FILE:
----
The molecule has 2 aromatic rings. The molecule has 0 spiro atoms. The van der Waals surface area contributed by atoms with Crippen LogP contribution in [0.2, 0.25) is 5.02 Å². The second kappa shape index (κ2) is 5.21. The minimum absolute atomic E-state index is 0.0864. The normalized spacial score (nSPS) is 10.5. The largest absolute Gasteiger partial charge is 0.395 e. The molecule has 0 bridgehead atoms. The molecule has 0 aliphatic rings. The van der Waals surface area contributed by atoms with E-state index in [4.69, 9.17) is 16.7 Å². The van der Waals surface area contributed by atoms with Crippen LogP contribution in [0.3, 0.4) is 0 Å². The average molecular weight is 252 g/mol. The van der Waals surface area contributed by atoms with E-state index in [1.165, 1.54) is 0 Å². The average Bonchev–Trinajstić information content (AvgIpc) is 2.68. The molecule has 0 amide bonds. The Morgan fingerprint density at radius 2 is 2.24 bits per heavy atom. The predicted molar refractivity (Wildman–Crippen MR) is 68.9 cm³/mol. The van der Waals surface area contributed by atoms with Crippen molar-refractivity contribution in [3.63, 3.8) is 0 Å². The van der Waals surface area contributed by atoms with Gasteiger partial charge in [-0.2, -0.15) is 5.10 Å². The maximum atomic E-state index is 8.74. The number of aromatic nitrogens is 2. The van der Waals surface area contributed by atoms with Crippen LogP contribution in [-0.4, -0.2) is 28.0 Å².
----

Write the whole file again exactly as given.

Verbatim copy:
The molecule has 2 aromatic rings. The molecule has 0 spiro atoms. The van der Waals surface area contributed by atoms with Crippen LogP contribution in [0.2, 0.25) is 5.02 Å². The second kappa shape index (κ2) is 5.21. The minimum absolute atomic E-state index is 0.0864. The normalized spacial score (nSPS) is 10.5. The largest absolute Gasteiger partial charge is 0.395 e. The molecule has 0 bridgehead atoms. The molecule has 0 aliphatic rings. The van der Waals surface area contributed by atoms with E-state index in [4.69, 9.17) is 16.7 Å². The van der Waals surface area contributed by atoms with Crippen LogP contribution in [0.3, 0.4) is 0 Å². The average molecular weight is 252 g/mol. The van der Waals surface area contributed by atoms with E-state index in [1.165, 1.54) is 0 Å². The average Bonchev–Trinajstić information content (AvgIpc) is 2.68. The molecule has 0 amide bonds. The Morgan fingerprint density at radius 2 is 2.24 bits per heavy atom. The predicted molar refractivity (Wildman–Crippen MR) is 68.9 cm³/mol. The van der Waals surface area contributed by atoms with Crippen molar-refractivity contribution in [3.63, 3.8) is 0 Å². The van der Waals surface area contributed by atoms with Gasteiger partial charge in [-0.2, -0.15) is 5.10 Å². The maximum atomic E-state index is 8.74. The number of aromatic nitrogens is 2. The van der Waals surface area contributed by atoms with Crippen LogP contribution in [-0.4, -0.2) is 28.0 Å².